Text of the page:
The term "privatization"--or "the range of efforts by governments to move public functions into private hands and to use market-style competition" (7)--covers a broad spectrum of public-private relationships, from the mundane to the extraordinary. The use of common procurement and service contracts for routine supplies and maintenance is uncontroversial. But government contracting is much more audacious, encompassing some of the most highly sensitive functions within the core responsibilities of government. For example, since September 11, 2001, the federal government has hired the Rand Corporation to create a national emergency management strategy for the entire federal government; (8) entered into billions of dollars in no-bid contracts with the Halliburton Corporation to conduct logistical planning and other support for the U.S. invasion of Iraq; (9) injected private military contractors into CIA paramilitary units hunting Al Qaeda in Afghanistan; (10) outsourced flood water drainage and the building of 300,000 temporary shelters after Hurricane Katrina; (11) and approved the wholesale replacement of Transportation Security Administration (TSA) personnel by private contractors at sixteen U.S. airports. (12) The federal government routinely hires private contractors to find and supervise other private contractors. (13) At the state level, (14) criminal prosecutions, prison management, and police authority are regularly outsourced in many jurisdictions, (15) while a private firm runs the entire city government of Sandy Springs, Georgia. (16)
The annual federal dollars spent on government contracting are also rapidly increasing. The Office of Management and Budget (OMB) reports that federal contracts accounted for more than one-sixth of all federal spending in 2009, or in excess of $500 billion a year, which is "more than double the amount that was spent in 2001." (17) Today, there are 1,931 private companies working in national security fields, including counterterrorism, homeland security, and intelligence--approximately twenty-five percent of which were created in the past ten years. (18) General Dynamics alone collected $31.9 billion in 2009 for intelligence contracting with the federal government, which outsources approximately twenty-nine percent of all U.S. intelligence jobs at a cost of fifty percent of its intelligence personnel budget. (19)
The burgeoning federal contracting business is so impressive that it has attracted substantial venture capital. (20) In the words of one investor: "Every fund is seeing how big the trough is and asking, How do I get a piece of that action?" (21) In 2005, Fortress America raised $46.8 million in an IPO--with "no product, no revenue, and certainly no profits" (22)--merely promising to become a holding company for homeland security private contractors, with former Congressional Representative Tom McMillen at the helm. (23) McMillen raised another $100 million on the same premise for a firm he founded in 2003. (24) Other start-ups are doing the same thing. (25)
Taken together, such anecdotes signal a shift in the very structure of the "federal government" as we know it. If the outsourcing trend were to progress to its logical extreme--if Congress and the President were to cede the majority of their respective powers to a parallel "private" government designed to operate beyond the purview of electoral accountability, constitutional constraints, and judicial review--complacency with government outsourcing would likely falter. Under this scenario, private lawyers employed by a "Justice Corporation" would operate with different incentives than Department of Justice (DOJ) attorneys who take an oath to support and defend the Constitution in their enforcement of the federal criminal laws. (26) A private Justice Corporation would be self-directing--able to perform more efficiently, unencumbered by presidential oversight and bureaucracy. Yet its lawyers might well feel duty-bound to compromise the public's interest in criminal law enforcement if it conflicted with the corporation's primary objective: maximizing profits. (27)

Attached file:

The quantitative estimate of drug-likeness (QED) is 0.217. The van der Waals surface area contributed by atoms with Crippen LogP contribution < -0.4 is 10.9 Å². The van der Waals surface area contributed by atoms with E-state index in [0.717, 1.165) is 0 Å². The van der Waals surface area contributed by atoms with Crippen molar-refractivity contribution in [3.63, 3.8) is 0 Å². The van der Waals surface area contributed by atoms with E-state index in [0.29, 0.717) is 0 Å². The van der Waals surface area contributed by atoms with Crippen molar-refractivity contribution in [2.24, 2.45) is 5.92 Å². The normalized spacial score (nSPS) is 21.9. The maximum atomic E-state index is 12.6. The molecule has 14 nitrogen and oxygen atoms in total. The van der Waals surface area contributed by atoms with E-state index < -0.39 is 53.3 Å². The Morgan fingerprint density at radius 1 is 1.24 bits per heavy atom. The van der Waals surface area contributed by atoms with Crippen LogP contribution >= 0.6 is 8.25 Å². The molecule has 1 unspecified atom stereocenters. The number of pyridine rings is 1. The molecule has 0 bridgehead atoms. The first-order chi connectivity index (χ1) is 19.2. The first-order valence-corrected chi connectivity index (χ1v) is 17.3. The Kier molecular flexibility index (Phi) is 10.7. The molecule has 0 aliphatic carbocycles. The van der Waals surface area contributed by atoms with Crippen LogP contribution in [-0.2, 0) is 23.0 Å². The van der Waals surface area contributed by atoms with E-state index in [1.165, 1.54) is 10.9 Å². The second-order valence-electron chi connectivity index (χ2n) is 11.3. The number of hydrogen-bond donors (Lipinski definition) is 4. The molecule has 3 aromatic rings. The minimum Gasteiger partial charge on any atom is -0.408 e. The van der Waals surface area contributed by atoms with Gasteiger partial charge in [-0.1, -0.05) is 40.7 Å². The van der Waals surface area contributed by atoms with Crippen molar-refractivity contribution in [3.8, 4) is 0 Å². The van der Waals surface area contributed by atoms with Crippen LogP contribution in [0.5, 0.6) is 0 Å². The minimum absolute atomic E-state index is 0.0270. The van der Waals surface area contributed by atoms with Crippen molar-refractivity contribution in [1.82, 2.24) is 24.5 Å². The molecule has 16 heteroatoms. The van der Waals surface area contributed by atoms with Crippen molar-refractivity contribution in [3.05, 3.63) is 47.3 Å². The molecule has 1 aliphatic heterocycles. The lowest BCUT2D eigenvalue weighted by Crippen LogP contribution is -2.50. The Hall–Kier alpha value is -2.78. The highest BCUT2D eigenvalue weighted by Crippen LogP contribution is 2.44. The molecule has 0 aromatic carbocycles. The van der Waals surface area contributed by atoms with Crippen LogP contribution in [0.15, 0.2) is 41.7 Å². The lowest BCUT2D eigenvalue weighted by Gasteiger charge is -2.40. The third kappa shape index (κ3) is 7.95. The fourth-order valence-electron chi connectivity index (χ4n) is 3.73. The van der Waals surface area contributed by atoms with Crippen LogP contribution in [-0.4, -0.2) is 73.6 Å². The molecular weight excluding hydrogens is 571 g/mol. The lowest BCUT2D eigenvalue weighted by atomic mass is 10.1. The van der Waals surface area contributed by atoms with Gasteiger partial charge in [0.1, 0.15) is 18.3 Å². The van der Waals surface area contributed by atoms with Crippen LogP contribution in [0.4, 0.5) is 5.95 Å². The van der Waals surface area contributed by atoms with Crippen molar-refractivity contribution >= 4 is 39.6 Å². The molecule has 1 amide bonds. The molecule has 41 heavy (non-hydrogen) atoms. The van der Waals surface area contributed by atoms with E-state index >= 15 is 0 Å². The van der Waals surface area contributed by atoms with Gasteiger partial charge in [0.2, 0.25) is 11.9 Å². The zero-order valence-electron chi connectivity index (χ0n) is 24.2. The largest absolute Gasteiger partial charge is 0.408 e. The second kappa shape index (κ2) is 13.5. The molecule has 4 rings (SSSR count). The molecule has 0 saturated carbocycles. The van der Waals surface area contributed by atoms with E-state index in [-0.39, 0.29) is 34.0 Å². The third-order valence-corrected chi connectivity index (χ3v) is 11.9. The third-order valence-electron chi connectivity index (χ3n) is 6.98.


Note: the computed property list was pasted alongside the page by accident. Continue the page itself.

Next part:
Many Americans would likely assume that the Constitution would have something to say about whether our federal government could be outsourced in toto--that, to some degree at least, the government must perform certain core governmental tasks and, if it fails to do so, "We the People" could hold our leaders constitutionally accountable. But the Supreme Court, in "its role as protector of the constitutional design," (28) has failed to develop a doctrinal framework for meaningfully scrutinizing transfers of governmental power to private parties. There is no accepted constitutional theory that prohibits Congress or the President from handing off significant swaths of discretionary governmental power to wholly private entities that operate beyond the purview of the Constitution. And despite prolific scholarship on the topic of privatization, (29) there has been relatively little contemporary analysis of whether the structural Constitution--the "use of structural devices" such as "[c]hecks and balances, separation of powers, and federalism" to enable government "by men and over men 'to control itself" (30)--restrains Congress and the President from handing off powers to private actors with impunity. (31)